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In the perfect 'get-away-from-it-all location', Powders is a stylish 1930s wooden bungalow that nestles amongst the whispering pine trees at the spot where Frenchman's Creek meets the main Helford River. It would be difficult to find a house with a more spectacular river view: a haven for birdwatchers, walkers or just those who want to sit and gaze at the water. The former home of artist and sailor Powders Thurburn, the cottage has been restored with the latest eco-friendly techniques and materials, it has a large, informal, woodland garden and a path leading down to its private quay. The popular riverside pub and post office in Helford village, and the ferry across the river, are just over the headland.
Explore this area of Outstanding Natural Beauty without impacting on its delicate natural environment. Park up the car and do all your travelling by river. Use the hop-on hop-off ferries to visit Falmouth, Truro and all points between. Visit www.falriver.co.uk for details of timetables, the Fal Mussel Card, discounts in the local towns, etc.
Cottage Approach: A path extends through the little gate to the left of the cottage. This path forks after about 20 metres with the right fork taking you up to a small unfenced pond which often fills with moss and leaves and may be difficult to spot.
Telephone: There is a payphone on the premises.
Accessibility: Powders is down a path from the parking area and there is a number of steps down to the property.
Please Note: The cottage sits on the banks of a river and care must be taken. Young children should not be left unattended in the garden.
The lower path leads to the quay gives immediate access to very deep water when the tide is in and a very sharp drop onto the beach if the tide is out.
Offers: Free parking at all NT car parks on Lizard on production of booking details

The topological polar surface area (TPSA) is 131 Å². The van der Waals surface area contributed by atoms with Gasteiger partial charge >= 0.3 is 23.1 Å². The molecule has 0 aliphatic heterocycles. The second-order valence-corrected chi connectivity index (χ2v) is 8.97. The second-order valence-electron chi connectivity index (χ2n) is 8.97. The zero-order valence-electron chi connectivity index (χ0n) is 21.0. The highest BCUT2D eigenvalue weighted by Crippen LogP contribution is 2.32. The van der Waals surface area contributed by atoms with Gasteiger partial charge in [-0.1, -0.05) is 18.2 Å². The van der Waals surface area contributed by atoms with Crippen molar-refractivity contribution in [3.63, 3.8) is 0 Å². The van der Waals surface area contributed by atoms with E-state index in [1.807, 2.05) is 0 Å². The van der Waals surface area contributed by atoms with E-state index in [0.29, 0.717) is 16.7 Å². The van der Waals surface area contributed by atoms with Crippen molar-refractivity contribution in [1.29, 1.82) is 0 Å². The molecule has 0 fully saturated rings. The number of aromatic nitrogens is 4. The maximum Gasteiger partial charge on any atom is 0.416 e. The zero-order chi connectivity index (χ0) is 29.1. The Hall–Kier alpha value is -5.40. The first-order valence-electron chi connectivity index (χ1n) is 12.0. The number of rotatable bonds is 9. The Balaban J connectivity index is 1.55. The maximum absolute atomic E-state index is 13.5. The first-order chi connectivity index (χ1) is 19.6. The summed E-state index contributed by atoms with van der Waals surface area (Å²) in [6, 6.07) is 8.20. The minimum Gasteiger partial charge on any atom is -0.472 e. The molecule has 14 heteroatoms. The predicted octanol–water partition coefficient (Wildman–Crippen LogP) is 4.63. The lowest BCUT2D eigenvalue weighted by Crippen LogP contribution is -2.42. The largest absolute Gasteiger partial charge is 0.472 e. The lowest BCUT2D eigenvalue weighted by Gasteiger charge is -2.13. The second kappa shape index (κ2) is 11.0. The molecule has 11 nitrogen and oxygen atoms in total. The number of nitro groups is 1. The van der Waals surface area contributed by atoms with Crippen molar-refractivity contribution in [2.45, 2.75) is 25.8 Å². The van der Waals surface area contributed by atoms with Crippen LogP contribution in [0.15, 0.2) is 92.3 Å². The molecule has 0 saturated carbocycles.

For any 3 night visit starting on a Thursday or 3 night starting on a Friday, guests can benefit from a late departure time on the Sunday of 6pm, at no extra charge.
Logs/ Charcoal: A barbeque is available on request. NT BBQ charcoal also available at £5 per bag. Unlimited supply of seasoned beech and ash logs available for £20.00 payable at time of booking.
Local Suppliers: Guest discount offered to NT guests by Lizard Adventure www.lizardadventure.co.uk and Dan Joel Surf School www.danjoelsurf.com
The South West region is probably England's most well-known holiday hotspot, being home to some of the most famous seaside resorts. Pretty villages and harbours in Cornwall, many with sweeping sandy beaches, such as St Ives, Polzeath and Port Isaac to name but a few, give way to sophisticated seaside resorts in Devon and Dorset which include Bournemouth, Torquay and Ilfracombe. The history of this region is unrivalled; Wiltshire's spectacular downland and the stone circles at Avebury and Stonehenge, through Hardy's Dorset, dramatic Dartmoor and gentler Exmoor, to the mining landscapes of Cornwall and West Devon, which are now recognised as being of international significance, having been awarded World Heritage Site status in 2006. The Trust protects 370 miles of the coastline in Devon and Cornwall and, wherever you are in the two far western counties, you're never more than 25 miles from the sea. As well as this peninsula, the Trust also cares for much of the countryside in Gloucestershire, Somerset, Wiltshire and Dorset and a wide array of fascinating properties to visit and explore. Not surprisingly, perhaps, this area is also home to the widest selection of National Trust holiday cottages.
The far west of Cornwall has a unique atmosphere. The most southerly point in Britain, the Lizard, with its turbulent seas, treacherous reefs and towering cliffs, has an unusual quality which sets it apart from the rest of Cornwall. Yet, with its unique flora, tiny fishing villages and fascinating caves and coves, this quiet corner is ideal for the visitor who appreciates untamed natural beauty and many dramatic views. Land?s End Peninsula, also known as West Penwith, has equally magnificent cliffs and turbulent seas, but is very different in character to the Lizard. Here, granite moorland meets the sea: an ancient haunting landscape of small, rocky fields, isolated farms and hamlets and an extraordinary wealth of archaelogical remains. This tiny corner abounds in places to visit and the Trust manages or owns many of these including St Michael's Mount and the nearby Trengwainton Gardens, Levant Mine at St Just, the ancient house of Godolphin and Lizard Point. Aside from the wealth of National Trust properties other attractions include the famous seaside town of St. Ives, beloved of artists over the years and now the home of the Tate Gallery, the underground tour of Geevor Mine, St Just, Penzance, with its helicopter and boat links to Isles of Scilly, RSPB site at Marazion, the pretty harbour at Mousehole, Penlee Gallery in Newlyn - the list is endless! For the more energetic, outdoor activities abound with wonderful sandy beaches, watersports, walking, horse-ridnig, fishing, golf and cycling.